Two recent cases illustrate the need for employers to take into account their own contribution to an employee's ill-health when determining whether and when to dismiss for sickness absence. This is so, not only where the employer causes the ill health, but also where the employer exacerbates it. In L v M the employer failed to provide the employee with evidence it possessed which would have established her innocence in a police investigation into a harassment allegation. This exacerbated her depression caused by the allegation against her; her dismissal for sickness absence, shortly after the evidence was provided by an anonymous source and the police investigation dropped, was unfair.

In Monmouthshire County Council v Harris, the employer's failure to make reasonable adjustments for a disabled employee might have avoided the employee needing to take sickness absence. The EAT confirmed that this was relevant in deciding whether dismissal for sickness absence was unfair and whether there was discrimination arising from disability, even if the reasonable adjustment claim was out of time and there were no longer reasonable adjustments that could be made.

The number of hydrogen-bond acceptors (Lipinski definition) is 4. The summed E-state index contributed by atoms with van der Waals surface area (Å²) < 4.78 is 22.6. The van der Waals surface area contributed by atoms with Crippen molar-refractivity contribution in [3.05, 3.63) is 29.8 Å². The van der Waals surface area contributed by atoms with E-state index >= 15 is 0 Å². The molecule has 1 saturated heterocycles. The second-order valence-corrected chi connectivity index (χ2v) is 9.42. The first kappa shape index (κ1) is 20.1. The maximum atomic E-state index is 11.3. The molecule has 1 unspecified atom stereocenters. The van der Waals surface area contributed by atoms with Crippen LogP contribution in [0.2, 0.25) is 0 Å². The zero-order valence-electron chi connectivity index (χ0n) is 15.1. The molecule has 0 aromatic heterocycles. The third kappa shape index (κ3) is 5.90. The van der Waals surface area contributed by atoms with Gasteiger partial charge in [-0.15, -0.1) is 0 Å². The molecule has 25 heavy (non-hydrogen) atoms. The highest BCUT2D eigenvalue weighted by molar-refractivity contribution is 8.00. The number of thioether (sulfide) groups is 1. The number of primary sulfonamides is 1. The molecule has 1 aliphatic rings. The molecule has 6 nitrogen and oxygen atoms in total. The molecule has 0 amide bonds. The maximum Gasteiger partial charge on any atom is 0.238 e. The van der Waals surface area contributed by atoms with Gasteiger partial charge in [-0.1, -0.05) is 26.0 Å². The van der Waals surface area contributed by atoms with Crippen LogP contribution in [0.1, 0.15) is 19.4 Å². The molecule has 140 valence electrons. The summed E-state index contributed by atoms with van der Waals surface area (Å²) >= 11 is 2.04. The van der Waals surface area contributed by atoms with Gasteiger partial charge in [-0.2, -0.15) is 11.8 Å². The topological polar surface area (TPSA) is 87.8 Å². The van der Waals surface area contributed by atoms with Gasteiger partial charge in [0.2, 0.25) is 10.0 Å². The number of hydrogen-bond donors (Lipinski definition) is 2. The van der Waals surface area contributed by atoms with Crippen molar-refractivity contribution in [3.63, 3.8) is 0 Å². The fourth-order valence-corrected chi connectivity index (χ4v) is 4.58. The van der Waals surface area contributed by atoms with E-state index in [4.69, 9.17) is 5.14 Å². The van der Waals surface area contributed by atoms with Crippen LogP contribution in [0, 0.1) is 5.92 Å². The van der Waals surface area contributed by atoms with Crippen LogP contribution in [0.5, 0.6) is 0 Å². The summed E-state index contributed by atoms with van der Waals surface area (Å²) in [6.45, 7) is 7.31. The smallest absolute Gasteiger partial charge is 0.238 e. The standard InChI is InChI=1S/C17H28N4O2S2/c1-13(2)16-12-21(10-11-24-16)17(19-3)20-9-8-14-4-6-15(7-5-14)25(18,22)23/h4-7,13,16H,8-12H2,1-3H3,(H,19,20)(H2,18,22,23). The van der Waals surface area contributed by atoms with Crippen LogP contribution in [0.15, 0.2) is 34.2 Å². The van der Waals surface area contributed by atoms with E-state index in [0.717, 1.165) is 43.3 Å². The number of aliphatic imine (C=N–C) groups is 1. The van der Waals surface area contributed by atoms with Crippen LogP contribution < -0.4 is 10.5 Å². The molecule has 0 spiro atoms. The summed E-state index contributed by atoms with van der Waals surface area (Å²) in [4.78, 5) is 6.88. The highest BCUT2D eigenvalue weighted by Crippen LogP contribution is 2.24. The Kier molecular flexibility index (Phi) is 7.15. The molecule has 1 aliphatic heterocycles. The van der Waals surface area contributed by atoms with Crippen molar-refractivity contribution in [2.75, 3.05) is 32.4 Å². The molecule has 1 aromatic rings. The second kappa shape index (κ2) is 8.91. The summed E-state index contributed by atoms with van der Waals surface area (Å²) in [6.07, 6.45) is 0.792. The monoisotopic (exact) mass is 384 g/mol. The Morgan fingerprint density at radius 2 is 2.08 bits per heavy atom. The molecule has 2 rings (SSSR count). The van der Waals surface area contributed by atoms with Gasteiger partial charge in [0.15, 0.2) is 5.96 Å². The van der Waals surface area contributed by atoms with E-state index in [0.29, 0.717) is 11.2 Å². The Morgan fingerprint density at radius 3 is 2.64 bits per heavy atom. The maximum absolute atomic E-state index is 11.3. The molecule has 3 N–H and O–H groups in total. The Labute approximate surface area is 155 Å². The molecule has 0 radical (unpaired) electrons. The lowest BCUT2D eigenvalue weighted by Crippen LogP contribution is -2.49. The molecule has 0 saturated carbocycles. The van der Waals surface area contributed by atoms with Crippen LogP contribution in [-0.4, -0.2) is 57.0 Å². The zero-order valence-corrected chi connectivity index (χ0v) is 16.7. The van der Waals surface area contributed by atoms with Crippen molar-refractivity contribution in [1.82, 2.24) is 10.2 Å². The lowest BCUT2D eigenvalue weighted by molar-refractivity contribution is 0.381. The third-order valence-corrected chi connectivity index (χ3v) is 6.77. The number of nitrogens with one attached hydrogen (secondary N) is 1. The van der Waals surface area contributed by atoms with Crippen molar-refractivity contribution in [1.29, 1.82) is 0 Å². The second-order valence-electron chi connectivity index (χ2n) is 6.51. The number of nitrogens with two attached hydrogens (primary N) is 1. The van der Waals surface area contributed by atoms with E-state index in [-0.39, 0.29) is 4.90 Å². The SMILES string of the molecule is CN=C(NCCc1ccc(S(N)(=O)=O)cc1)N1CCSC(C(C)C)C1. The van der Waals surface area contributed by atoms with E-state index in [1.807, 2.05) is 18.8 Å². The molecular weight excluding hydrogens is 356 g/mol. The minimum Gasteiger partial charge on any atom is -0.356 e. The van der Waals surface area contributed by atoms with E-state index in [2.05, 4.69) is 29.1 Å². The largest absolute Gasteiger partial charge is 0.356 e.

Employers in this situation may need to take additional steps to avoid dismissal, eg by finding alternative employment for the employee, or put up with a longer period of sickness absence than would normally be reasonable. The employer's responsibility for the employee's ill health will be one of the factors taken into account in deciding whether or not the dismissal was fair or discriminatory, but a tribunal will also consider the pressures the employer faces. The key question is whether in all the circumstances a reasonable employer would have waited longer before dismissing; an employer must also consult with the employee and obtain proper medical advice as to their condition and prognosis.